A New York Times article by Julia Preston, published on April 13, reports a shift of opinions on immigration policy among evangelical Protestants in the United States.

In her article, Preston suggests that there is a division between “Evangelical leaders” and the majority of evangelicals, or “the faithful.”

“Evangelical leaders” have “broadly united” behind immigration reform, including the reform commonly called a “path to citizenship” for immigrants who are here illegally, according to Preston.

These leaders are expanding their political influence “beyond abortion and same-sex marriage” through organizations, such as the National Association of Evangelicals, and coalitions, such as the Evangelical Immigration Table.

In contrast, Preston writes, “the faithful” are less inclined to support immigration policy reform.

Preston is not the only commentator to suggest such a gap. In a recent post to First Things, Mark D. Tooley, president of a conservative Christian think tank, the Institute on Religion and Democracy, suggests that the evangelical masses are being misrepresented and led astray by elites who have “pivoted into a larger menu of political issues” with specious biblical and theological warrant.

Such assertions do not match the data, however.

Drawing upon recent survey research by the Public Religion Research Institute (PRRI) and the Brookings Institution, Preston notes “white evangelical Protestants were the least likely of the religious groups surveyed to support a path to citizenship for immigrants here illegally, with only 56% of them favoring that approach.”

In other words, while white evangelical Protestants are by no means a monolithic group, a majority of white evangelical Protestants do favor immigration reform, including a “path to citizenship” allowing “immigrants currently living in the U.S. illegally to become citizens provided they meet certain requirements.”

Hence, it is not clear what liberties “Evangelical leaders,” or so-called elites, might be taking with the views of the “faithful.” Simply put, an opinion gap between “Evangelical leaders” and “the faithful” (Preston) or an opinion gap between “Evangelical elites” and the masses (Tooley) does not exist.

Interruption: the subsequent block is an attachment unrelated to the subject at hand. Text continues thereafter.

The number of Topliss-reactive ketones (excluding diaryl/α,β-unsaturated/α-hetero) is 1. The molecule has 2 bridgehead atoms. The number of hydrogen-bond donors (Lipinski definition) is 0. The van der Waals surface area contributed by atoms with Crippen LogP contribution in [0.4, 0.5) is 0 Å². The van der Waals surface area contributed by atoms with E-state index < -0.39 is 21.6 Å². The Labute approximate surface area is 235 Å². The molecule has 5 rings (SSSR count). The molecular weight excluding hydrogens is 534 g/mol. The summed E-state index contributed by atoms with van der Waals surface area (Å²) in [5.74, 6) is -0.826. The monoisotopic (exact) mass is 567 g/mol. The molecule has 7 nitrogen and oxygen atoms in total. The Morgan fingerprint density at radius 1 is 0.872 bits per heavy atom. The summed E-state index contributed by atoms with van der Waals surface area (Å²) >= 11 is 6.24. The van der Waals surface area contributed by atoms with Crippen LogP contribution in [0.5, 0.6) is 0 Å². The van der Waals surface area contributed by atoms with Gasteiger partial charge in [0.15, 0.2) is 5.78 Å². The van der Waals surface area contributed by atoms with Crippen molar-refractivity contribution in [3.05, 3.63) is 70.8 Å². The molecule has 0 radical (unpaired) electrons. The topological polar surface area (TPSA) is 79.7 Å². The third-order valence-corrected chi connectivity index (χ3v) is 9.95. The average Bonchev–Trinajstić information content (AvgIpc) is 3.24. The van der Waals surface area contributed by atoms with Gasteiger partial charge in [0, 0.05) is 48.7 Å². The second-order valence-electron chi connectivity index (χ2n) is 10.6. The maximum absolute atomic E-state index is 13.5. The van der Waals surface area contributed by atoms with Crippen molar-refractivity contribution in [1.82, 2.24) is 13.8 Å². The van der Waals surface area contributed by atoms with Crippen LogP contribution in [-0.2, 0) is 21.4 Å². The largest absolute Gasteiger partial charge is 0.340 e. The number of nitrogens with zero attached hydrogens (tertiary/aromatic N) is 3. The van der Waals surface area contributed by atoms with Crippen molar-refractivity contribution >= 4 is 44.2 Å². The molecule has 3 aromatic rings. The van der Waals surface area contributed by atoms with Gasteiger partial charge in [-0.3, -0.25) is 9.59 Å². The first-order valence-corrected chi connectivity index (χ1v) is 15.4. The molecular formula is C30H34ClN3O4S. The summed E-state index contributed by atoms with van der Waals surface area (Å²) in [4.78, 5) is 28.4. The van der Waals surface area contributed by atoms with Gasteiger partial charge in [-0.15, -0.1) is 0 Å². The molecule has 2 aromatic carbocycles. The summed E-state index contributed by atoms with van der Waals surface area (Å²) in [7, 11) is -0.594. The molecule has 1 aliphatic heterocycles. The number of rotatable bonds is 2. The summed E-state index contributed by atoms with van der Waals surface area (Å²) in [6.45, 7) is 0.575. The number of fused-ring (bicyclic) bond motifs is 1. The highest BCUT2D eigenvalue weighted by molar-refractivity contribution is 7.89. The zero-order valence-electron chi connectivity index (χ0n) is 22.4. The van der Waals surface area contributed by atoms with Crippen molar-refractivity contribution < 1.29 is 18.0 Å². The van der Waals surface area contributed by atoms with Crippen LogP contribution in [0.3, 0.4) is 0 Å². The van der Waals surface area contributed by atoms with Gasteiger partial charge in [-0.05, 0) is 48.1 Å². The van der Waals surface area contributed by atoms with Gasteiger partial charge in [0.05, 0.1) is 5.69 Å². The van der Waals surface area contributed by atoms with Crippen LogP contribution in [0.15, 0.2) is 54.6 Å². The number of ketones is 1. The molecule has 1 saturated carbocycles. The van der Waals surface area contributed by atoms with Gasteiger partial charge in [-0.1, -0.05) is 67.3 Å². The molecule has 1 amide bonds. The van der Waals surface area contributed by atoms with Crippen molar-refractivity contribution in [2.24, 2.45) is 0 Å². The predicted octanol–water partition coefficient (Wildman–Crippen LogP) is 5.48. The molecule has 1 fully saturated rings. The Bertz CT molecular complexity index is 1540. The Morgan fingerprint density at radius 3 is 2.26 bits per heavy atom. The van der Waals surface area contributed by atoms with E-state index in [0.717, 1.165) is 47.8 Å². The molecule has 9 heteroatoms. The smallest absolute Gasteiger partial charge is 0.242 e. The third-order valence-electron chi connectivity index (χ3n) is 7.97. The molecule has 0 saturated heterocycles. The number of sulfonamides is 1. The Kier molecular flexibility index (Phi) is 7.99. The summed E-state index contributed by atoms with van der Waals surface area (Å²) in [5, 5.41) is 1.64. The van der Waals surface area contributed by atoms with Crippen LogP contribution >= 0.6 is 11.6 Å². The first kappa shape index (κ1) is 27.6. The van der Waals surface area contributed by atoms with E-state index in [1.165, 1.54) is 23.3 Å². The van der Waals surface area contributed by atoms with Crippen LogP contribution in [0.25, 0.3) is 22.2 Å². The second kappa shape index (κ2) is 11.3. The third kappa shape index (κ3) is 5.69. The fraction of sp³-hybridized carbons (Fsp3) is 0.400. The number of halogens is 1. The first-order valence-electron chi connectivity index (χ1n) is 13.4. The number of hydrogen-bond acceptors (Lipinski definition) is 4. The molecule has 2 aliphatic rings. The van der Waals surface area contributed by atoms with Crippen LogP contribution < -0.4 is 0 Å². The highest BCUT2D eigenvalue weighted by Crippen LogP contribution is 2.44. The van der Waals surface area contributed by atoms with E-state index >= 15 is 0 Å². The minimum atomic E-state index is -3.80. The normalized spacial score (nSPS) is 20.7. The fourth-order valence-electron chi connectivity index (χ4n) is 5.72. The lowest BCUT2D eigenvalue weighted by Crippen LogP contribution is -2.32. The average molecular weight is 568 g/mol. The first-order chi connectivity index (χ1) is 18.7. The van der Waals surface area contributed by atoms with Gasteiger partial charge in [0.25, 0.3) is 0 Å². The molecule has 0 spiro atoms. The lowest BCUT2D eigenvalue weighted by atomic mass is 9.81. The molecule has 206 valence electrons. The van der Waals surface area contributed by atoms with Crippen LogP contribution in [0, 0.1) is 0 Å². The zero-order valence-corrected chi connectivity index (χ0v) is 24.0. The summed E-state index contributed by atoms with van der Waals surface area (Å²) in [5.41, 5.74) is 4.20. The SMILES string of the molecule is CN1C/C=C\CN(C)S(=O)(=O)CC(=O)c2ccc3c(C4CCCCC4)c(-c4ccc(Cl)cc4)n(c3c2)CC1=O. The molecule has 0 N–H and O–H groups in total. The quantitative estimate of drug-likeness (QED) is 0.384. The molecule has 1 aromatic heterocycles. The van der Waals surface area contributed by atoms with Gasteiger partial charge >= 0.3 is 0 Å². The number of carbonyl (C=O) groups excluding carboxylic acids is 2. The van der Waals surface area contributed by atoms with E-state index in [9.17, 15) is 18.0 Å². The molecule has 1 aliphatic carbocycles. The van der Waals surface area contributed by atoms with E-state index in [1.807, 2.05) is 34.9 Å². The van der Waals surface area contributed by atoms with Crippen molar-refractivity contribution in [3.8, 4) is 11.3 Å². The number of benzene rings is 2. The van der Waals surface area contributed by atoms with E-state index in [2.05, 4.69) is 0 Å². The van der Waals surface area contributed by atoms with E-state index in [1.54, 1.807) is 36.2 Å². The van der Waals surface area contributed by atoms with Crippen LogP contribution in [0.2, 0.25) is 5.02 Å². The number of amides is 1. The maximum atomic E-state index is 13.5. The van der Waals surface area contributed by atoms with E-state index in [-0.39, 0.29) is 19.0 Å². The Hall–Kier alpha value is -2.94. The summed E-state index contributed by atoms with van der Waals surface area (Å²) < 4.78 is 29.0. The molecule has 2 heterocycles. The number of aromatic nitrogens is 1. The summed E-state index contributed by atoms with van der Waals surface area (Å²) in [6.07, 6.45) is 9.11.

Nor is the evangelical Protestant majority being led astray by bad shepherds. Not that the efforts of evangelical leaders in favor of immigration reform have been in vain, but the data give the lie to oversimplified elitist theories of change.

Rather than support the claim that the favorable shift among the evangelical majority can be ascribed to a few leaders, the PRRI/Brookings report suggests other possible causes of change, such as generational differences, social class, educational attainment and party affiliations.

With regard to political commitments, a pragmatic recognition of the Republican Party’s vulnerability vis-à-vis growing numbers of Latino voters is leading to an about-face on the part of some voters, including perhaps some evangelical Protestants. The overall softening of evangelicals on immigration is due, at least in part, to these factors.

None of this excludes the possibility that evangelical Protestants are indeed thinking through the policy issues from a biblical and theological point of view.

But given that two of the top five relevant “values” identified by the PRRI/Brookings research – the importance of the family, and human dignity – are staples of evangelical political discourse, this may not signal biblical or theological innovation.

Instead, it might signal that evangelical Protestants are making connections between their core commitments and the plight of many immigrants.

As Martin Marty writes, evangelicals “‘believe their own eyes’ when they look, are dumbfounded, and are then motivated to change attitudes about the plight and agony of ‘illegal aliens’ and so many others.

And they also believe their own eyes when they look at their Scriptures, which put the need of the strangers, exiles, aliens and newcomers first as bidders for consideration and change.”

Typical evangelical Protestant convictions are being expressed in new or unexpected ways.

Why would this be? Preston suggests that familiarity with the stories of immigrant families may play a major role.

She recounts changes of heart by a pastor and two parishioners whose positions on immigration reform shifted because of friendships and “personal encounters with immigrants in church.”

As significant as is the impact of polls, podiums and pulpits, shifts in the debates on immigration policy reform among evangelical Protestants may depend on the frequency and quality of concrete relationships between those sitting in the pews. How neighborly.

Noah Toly is associate professor of politics and international relations, and director of urban studies at Wheaton College and a 2012-13 senior fellow in the Martin Marty Center. This column first appeared on Sightings.

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